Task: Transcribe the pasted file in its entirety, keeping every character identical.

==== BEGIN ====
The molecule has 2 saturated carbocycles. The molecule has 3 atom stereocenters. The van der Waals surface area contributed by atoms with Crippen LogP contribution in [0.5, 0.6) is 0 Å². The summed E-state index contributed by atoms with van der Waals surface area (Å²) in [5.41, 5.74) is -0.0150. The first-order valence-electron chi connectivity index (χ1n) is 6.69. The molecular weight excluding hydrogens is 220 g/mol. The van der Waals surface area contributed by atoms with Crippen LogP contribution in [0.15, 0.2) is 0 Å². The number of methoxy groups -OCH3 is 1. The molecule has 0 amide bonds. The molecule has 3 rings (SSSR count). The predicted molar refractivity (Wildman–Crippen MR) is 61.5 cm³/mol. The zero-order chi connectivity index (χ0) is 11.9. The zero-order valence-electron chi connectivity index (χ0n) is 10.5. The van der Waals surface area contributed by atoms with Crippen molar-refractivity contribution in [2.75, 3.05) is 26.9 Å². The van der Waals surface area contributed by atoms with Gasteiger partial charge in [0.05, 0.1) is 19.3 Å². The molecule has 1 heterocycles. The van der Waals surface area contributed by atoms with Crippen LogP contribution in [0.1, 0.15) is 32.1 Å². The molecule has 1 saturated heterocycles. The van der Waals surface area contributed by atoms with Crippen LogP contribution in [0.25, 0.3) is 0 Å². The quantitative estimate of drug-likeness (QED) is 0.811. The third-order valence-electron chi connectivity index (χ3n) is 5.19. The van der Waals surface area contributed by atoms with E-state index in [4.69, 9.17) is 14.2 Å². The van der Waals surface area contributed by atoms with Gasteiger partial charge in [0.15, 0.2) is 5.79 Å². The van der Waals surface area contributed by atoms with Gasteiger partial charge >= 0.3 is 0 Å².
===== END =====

The molecule has 2 saturated carbocycles. The molecule has 3 atom stereocenters. The van der Waals surface area contributed by atoms with Crippen LogP contribution in [0.5, 0.6) is 0 Å². The summed E-state index contributed by atoms with van der Waals surface area (Å²) in [5.41, 5.74) is -0.0150. The first-order valence-electron chi connectivity index (χ1n) is 6.69. The molecular weight excluding hydrogens is 220 g/mol. The van der Waals surface area contributed by atoms with Crippen LogP contribution in [0.15, 0.2) is 0 Å². The number of methoxy groups -OCH3 is 1. The molecule has 0 amide bonds. The molecule has 3 rings (SSSR count). The predicted molar refractivity (Wildman–Crippen MR) is 61.5 cm³/mol. The zero-order chi connectivity index (χ0) is 11.9. The zero-order valence-electron chi connectivity index (χ0n) is 10.5. The van der Waals surface area contributed by atoms with Crippen molar-refractivity contribution in [2.75, 3.05) is 26.9 Å². The van der Waals surface area contributed by atoms with Gasteiger partial charge in [0.05, 0.1) is 19.3 Å². The molecule has 1 heterocycles. The van der Waals surface area contributed by atoms with Crippen LogP contribution in [0.1, 0.15) is 32.1 Å². The molecule has 1 saturated heterocycles. The van der Waals surface area contributed by atoms with Crippen LogP contribution in [0.25, 0.3) is 0 Å². The quantitative estimate of drug-likeness (QED) is 0.811. The third-order valence-electron chi connectivity index (χ3n) is 5.19. The van der Waals surface area contributed by atoms with E-state index in [4.69, 9.17) is 14.2 Å². The van der Waals surface area contributed by atoms with Gasteiger partial charge in [0.15, 0.2) is 5.79 Å². The van der Waals surface area contributed by atoms with Gasteiger partial charge >= 0.3 is 0 Å².